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Surname Database suggests three possible sources [bolding mine; minor adjustments. While naming often stretches logic nowadays and is, I'd say, usually off-topic as with song lyrics, I'd say this involves legitimate etymology]:

Hooks:

Recorded as Hook, Hooke, Hooker, Hookes, Hooks, Huck, Huke, Hocke and Huckes, this is a very early English medieval surname, perhaps even the earliest – or certainly one of that select group. It has three possible origins, although none are directly connnected with piracy or the sea, not even the Hook of Holland!

  • The first is locational from one of various places called Hook or Hooke (Old English ''hoc'') in six English counties.
  • The second was a very popular nickname for a person with a hooked nose, and also originally ''hoc'', whilst
  • the third is from the pre 7th century Olde English ''hocere'', the later ''hooker,'' and occupational for a skilled maker of hooks. These were not initially made from iron or steel, but fashioned using heating and steaming from animal bone.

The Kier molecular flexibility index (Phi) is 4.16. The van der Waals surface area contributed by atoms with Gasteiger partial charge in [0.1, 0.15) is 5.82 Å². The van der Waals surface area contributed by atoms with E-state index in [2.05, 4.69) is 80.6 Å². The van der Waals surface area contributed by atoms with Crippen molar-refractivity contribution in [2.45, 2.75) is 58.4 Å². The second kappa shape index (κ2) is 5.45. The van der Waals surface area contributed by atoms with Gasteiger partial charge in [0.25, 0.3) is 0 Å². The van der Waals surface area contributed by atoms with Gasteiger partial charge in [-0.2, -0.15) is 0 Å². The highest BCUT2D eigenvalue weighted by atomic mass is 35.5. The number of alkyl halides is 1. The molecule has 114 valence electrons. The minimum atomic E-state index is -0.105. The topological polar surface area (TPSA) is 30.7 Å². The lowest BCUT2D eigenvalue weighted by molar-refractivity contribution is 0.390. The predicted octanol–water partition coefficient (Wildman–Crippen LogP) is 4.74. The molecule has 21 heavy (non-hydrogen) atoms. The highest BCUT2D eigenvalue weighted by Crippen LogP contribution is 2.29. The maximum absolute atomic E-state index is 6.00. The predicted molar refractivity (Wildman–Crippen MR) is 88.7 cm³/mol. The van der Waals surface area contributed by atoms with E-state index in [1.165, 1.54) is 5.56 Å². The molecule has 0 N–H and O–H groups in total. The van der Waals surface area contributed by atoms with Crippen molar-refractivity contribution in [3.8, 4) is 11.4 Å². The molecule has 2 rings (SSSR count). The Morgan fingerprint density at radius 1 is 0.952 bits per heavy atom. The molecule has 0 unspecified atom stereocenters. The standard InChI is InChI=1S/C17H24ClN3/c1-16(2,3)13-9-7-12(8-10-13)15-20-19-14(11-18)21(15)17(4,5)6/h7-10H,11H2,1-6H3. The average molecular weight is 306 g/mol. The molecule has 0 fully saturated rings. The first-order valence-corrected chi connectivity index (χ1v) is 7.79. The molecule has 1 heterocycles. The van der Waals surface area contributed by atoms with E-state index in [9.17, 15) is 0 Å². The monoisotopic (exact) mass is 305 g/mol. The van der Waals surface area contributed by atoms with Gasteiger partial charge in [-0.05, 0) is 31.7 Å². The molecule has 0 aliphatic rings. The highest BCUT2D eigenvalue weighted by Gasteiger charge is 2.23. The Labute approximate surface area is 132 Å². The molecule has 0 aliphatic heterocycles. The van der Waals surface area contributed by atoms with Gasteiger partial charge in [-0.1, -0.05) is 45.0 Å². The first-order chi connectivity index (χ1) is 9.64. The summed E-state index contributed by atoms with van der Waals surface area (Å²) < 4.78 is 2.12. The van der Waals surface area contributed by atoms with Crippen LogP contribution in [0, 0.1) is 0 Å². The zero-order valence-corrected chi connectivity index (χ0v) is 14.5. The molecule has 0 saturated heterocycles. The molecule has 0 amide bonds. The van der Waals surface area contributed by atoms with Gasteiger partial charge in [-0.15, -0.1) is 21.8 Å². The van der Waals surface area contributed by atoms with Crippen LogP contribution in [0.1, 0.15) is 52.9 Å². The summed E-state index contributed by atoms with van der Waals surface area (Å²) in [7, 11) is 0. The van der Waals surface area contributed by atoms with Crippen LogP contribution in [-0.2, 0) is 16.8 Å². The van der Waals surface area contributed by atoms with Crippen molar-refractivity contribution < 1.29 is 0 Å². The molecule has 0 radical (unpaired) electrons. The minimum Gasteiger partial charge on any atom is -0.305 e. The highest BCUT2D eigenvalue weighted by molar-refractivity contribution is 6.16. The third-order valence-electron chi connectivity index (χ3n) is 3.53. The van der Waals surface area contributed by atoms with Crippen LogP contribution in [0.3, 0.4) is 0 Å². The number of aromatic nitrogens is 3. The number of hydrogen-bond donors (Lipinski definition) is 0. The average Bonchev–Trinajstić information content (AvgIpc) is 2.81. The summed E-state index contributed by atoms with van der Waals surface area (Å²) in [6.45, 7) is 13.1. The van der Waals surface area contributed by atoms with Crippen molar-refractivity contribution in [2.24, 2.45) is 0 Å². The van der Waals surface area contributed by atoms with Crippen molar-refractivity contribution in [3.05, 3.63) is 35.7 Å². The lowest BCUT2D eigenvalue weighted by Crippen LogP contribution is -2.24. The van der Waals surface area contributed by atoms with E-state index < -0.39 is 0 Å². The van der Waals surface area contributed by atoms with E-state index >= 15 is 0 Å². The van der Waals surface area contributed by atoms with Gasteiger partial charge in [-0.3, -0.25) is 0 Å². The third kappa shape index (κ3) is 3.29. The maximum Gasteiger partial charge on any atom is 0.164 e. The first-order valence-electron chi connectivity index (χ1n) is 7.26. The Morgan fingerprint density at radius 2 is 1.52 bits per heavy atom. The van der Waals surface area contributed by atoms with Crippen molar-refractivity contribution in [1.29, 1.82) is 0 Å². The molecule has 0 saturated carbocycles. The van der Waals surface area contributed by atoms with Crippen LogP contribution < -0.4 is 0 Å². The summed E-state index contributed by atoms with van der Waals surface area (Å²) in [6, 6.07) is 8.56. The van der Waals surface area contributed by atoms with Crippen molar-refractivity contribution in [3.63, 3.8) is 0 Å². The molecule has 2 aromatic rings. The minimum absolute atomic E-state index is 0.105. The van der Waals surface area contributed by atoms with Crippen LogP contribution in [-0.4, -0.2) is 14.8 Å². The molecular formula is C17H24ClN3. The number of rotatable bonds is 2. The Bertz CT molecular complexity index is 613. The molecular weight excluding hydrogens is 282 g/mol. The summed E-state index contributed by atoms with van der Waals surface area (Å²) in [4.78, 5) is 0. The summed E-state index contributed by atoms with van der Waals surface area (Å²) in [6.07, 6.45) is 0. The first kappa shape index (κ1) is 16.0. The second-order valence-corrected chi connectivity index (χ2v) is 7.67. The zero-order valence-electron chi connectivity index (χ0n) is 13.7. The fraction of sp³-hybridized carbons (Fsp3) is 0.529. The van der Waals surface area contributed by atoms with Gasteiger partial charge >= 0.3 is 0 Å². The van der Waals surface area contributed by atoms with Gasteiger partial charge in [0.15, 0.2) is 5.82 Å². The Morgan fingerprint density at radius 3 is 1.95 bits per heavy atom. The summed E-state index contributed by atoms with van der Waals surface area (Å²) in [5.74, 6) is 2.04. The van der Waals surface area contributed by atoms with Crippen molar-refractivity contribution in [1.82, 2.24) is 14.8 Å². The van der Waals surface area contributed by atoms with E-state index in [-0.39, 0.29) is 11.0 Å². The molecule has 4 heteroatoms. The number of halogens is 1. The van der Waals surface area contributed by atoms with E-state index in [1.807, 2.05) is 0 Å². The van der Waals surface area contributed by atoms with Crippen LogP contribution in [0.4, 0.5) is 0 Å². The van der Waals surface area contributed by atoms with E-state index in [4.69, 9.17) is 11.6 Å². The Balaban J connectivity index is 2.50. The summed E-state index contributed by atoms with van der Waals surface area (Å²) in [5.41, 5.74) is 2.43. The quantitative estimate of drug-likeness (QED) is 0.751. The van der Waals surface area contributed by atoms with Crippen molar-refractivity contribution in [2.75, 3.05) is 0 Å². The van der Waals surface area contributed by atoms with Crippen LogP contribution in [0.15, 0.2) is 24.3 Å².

The modern meaning of a call girl or boy, we understand is 19th century, and based upon ''hooking'' a person. To our knowledge it has no relevance to the origins of the surname – but anything is possible with surnames. Early examples of recordings include one Halwun Hoce in the register of Old English Bynames from the years 1050 - 1071 CE. As surnames are generally accepted as commencing in the three centuries AFTER the Norman Invasion of England in 1066, this means it really is old. Other very early examples include Geoffrey de la Hoke in the county of Devonshire in 1242, and Gervase ad Hokys of Bedfordshire in 1244, both are locational, whilst John Hook of Essex in 1327 is clearly a nickname. The very first known recording of all was that of Osmundus Hocere, in the rolls known as the Liber Elliensis of circa 975 CE. Surname holders have been granted at least twenty coats of arms. Perhaps the first is that of Sir Richard Hook, of the city of York, who served under King Edward 1st of England (1273 - 1307)....